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Virginia at War, 1865 Hardcover – October 28, 2011
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"There is no other state series like this one on teh Old Dominion. It is unlikely to have a rival. One hopes that anyone interested in the Civil War, the South, or Virginia . . . will read this engrossing volume."―The Civil War Monitor
"This is a fine contribution to the literature on how the war affected what was arguably the Confederacy's most influential state."―America's Civil War
"Virginia at War, 1865 is a worthy conclusion to the previous four works edited by Davis and Robertson. The essays are well researched. . . . The series and this volume are welcome contributions to the literature of the American Civil War as Virginians experienced it."―Brian S. Wills, Journal of Southern History
"All in all, for coverage by qualified authors of such important topics in essay format, this is an excellent volume and companion, this reviewer is sure, to the others in this series and is recommended to the readership. One cannot and should not expect any less from Messrs. Davis and Robertson. ― The Journal of America's Military Past"―Stuart McClung, The Journal of America's Military Past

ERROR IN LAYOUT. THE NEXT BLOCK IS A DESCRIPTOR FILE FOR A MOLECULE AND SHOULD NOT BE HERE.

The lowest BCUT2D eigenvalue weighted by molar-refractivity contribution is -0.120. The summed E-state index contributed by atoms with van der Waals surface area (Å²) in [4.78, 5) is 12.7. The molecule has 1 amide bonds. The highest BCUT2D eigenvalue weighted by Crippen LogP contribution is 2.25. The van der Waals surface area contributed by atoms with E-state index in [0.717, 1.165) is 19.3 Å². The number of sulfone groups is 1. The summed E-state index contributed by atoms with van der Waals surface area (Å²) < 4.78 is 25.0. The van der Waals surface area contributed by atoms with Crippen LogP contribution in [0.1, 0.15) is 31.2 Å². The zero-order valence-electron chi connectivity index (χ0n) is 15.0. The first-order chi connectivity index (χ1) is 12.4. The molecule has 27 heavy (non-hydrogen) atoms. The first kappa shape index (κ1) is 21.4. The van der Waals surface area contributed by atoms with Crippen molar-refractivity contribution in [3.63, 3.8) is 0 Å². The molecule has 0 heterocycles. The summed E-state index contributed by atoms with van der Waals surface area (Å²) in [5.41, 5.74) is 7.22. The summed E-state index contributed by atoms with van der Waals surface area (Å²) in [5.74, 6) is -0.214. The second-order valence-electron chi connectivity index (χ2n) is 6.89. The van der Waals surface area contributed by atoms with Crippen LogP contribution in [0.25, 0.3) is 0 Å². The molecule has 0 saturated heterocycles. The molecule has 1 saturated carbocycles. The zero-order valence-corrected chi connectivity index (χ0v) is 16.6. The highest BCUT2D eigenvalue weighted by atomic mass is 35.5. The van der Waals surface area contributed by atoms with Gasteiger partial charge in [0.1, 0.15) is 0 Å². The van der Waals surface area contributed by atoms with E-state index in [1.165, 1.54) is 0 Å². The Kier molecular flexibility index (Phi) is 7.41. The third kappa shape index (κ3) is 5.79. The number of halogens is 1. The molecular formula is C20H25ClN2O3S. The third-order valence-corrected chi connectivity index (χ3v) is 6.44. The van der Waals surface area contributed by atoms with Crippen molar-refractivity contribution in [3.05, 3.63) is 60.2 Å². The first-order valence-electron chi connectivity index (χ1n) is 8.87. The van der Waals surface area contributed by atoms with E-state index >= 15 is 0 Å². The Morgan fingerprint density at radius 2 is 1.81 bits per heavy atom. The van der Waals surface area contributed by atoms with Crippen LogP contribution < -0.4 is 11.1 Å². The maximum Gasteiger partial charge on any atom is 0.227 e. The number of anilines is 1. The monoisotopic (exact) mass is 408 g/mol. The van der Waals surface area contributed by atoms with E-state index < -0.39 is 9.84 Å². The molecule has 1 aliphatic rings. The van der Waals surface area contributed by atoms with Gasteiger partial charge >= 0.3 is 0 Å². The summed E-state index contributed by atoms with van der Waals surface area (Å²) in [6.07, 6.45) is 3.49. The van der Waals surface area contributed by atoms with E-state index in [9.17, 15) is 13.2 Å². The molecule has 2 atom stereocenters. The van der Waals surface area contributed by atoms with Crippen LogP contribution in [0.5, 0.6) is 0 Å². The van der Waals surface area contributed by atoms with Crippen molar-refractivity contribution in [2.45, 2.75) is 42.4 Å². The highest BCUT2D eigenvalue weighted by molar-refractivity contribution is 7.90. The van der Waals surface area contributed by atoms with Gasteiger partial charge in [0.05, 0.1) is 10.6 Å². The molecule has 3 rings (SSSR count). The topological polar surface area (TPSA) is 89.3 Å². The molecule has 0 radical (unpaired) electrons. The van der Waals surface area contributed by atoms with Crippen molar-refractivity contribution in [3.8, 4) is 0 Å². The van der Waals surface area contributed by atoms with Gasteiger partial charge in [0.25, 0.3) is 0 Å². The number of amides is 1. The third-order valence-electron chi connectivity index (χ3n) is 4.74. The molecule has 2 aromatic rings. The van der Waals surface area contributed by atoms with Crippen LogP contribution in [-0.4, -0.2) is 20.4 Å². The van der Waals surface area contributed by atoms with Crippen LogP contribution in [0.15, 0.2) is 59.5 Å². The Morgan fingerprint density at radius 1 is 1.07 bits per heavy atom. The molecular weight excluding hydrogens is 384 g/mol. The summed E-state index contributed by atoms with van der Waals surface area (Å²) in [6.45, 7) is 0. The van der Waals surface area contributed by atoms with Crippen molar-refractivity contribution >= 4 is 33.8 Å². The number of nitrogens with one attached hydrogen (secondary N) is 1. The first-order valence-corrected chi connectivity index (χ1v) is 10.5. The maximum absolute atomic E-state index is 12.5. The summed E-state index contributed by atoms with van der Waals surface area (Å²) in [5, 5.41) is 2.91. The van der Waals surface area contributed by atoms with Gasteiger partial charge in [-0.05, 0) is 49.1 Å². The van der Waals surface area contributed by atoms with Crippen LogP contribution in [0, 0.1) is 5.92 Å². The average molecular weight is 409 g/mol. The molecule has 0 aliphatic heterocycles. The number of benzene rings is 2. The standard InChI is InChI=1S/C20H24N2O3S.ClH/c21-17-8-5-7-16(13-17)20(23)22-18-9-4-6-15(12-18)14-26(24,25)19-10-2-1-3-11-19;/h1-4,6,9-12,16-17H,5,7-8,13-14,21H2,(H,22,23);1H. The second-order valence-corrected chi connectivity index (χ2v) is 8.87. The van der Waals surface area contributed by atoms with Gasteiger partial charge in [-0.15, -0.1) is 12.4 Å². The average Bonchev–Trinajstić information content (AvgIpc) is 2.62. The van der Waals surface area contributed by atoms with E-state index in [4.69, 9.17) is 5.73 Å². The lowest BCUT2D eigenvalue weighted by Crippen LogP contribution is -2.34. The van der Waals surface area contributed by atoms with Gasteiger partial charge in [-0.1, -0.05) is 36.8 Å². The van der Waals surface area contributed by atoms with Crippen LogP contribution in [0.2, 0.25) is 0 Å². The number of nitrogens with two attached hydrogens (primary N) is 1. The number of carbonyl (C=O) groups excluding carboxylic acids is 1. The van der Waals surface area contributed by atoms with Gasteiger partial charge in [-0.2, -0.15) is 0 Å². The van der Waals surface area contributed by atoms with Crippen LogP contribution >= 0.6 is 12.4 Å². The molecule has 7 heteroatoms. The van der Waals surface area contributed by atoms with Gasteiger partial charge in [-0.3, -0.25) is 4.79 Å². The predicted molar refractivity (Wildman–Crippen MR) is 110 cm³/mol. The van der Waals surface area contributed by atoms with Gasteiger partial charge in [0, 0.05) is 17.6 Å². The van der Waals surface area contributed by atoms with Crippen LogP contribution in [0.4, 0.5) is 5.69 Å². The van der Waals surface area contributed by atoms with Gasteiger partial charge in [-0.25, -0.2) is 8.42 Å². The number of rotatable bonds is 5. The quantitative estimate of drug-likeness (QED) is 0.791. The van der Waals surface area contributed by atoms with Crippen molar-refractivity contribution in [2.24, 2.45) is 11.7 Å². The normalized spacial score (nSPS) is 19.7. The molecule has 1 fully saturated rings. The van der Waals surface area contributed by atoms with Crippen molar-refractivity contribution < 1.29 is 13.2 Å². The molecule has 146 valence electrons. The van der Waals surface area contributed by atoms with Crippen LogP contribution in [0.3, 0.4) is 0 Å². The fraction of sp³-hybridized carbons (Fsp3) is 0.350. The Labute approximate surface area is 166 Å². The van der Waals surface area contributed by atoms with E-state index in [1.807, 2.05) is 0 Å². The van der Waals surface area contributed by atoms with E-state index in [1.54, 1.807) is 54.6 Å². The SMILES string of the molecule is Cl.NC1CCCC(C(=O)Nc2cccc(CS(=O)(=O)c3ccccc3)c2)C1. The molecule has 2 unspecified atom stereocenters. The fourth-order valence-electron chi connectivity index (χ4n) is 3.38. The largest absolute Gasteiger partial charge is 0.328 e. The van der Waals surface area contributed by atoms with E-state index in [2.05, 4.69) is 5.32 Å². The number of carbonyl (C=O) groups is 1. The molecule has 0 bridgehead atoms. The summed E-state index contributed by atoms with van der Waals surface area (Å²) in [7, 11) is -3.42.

About the Author
James I. Robertson Jr., Alumni Distinguished Professor of History at Virginia Tech and director of the Virginia Center for Civil War Studies, is the author of Stonewall Jackson: The Man, the Soldier, the Legend. He lives in Blacksburg, Virginia.
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The final volume in a series the editors began in 2004, this work includes essays by specialists on different aspects of the Civil War as it involved Virginia during the course of a single year, in this case the final one of the war. The primary focus is not military operations, which are treated succinctly in the opening essay. This is followed by essays on the Home Front, the war economy, popular culture, the collapse and flight of the Confederate government, demobilization of Confederate forces, African-American Freedmen, and an overview of the devastated condition of the state as it emerged from the war. As with each of the earlier volumes, the concluding chapter consists of excerpts from the diary of Judith Brockenbrough McGuire, the daughter of a Virginia Supreme Court justice and mother of two Confederate soldiers, who in the final weeks of the war joined a flood of refugees.
For the balance of the review, see StrategyPage.Com